Fall in California is a special time. The slant of light changes, the weather cools and migrating waterfowl are noisily on the move. The coming season is a great time to get outside and enjoy our state's natural resources. It is also an appropriate time to reflect on the ways in which much of California's natural richness has been conserved.
Seventy-five years ago this month, President Franklin D. Roosevelt signed one of the most important conservation laws in our history. The Federal Aid in Wildlife Restoration Act, better known as the Pittman-Robertson Wildlife Restoration Act, extended and earmarked revenue from the sale of firearms and ammunition used for sport hunting. It directed those funds be collected by the federal government and apportioned to the states for wildlife restoration.
The law, signed Sept. 2, 1937, fundamentally reshaped our nation's wildlife conservation policies by establishing a dedicated and stable funding source for natural resource management.
It was a remarkable achievement in the midst of desperate economic times, hunters supported this extra cost on their equipment and ammunition to help conserve species and their habitats. The conservation legacy that was created was made possible by sportsmen and women, conservation groups and policymakers who cared deeply about wild things and their future.
Seventy-five years later, support for the law is as strong as ever. No doubt, that is in large part because Pittman-Robertson works. The law now includes sales of handguns and archery equipment, and in 1950, similar federal legislation was passed regarding fishing equipment for sport fisheries.
Among the results of these laws is the simple fact that anyone who has bought a fishing license or purchased ammunition or archery equipment has contributed to the conservation of California's natural resources.
Pittman-Robertson funds pay for 75 percent of eligible state projects. States pay the remainder, usually from hunting license fees. Through this arrangement, states are able to fund research, wildlife restoration projects, land acquisition, wildlife management, hunter education, target range development and archery education.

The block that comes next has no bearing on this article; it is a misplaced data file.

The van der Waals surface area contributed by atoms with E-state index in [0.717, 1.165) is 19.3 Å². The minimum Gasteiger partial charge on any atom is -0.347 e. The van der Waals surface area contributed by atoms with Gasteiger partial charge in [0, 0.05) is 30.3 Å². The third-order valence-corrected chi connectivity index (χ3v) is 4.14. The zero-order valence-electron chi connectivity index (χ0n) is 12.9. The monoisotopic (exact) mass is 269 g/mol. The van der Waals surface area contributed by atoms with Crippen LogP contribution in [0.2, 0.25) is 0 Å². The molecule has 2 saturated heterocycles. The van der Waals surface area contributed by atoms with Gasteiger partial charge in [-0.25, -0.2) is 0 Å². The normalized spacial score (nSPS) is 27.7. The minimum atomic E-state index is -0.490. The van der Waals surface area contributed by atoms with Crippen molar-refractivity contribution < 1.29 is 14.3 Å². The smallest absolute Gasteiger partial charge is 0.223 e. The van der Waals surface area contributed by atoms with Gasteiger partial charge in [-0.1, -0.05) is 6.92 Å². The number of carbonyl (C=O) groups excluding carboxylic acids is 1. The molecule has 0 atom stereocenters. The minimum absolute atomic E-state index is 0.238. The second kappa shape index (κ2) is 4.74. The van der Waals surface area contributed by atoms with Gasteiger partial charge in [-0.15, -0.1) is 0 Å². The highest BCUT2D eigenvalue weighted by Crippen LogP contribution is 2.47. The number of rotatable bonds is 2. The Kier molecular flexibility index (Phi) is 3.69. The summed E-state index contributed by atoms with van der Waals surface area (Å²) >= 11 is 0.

In California, this money provides for important projects that do not always come with a high profile. They include:
The operations and maintenance of 285,000 acres of wildlife areas.
Acquisition of wildlife habitat, including resting and feeding areas for wintering and migrating birds, wetlands for nesting waterfowl and other kinds of habitat.
Research in a variety of areas, including the translocation of elk, bighorn sheep and other large mammals to historical habitats, disease investigation and the development and implementation of wildlife management plans.
Pittman-Robertson has endowed us with a rich legacy. For example, more than a century ago, Tule elk had declined to just a handful of animals in our great state. But through legislative protections and Pittman-Robertson's funding, Tule elk have rebounded to nearly 4,000 today.
The act also provides money to the states to implement hunter education and recruitment programs to ensure that sportsmen and women are provided hunter safety and training opportunities.
These classes teach new hunters to be responsible stewards of wildlife.
California's land, wildlife and fish are treasures we cannot afford to lose. The foresight and actions of these early conservationists were examples of natural resources leadership, something that this country and the state of California have long held with justified pride. While the contributions of sportsmen and women often go unrecognized, they are a critical piece of our state's efforts to preserve and protect California's natural resources.
And whether we are hunters, anglers, nature photographers, hikers or bird-watchers, that's a pretty good deal for all of us.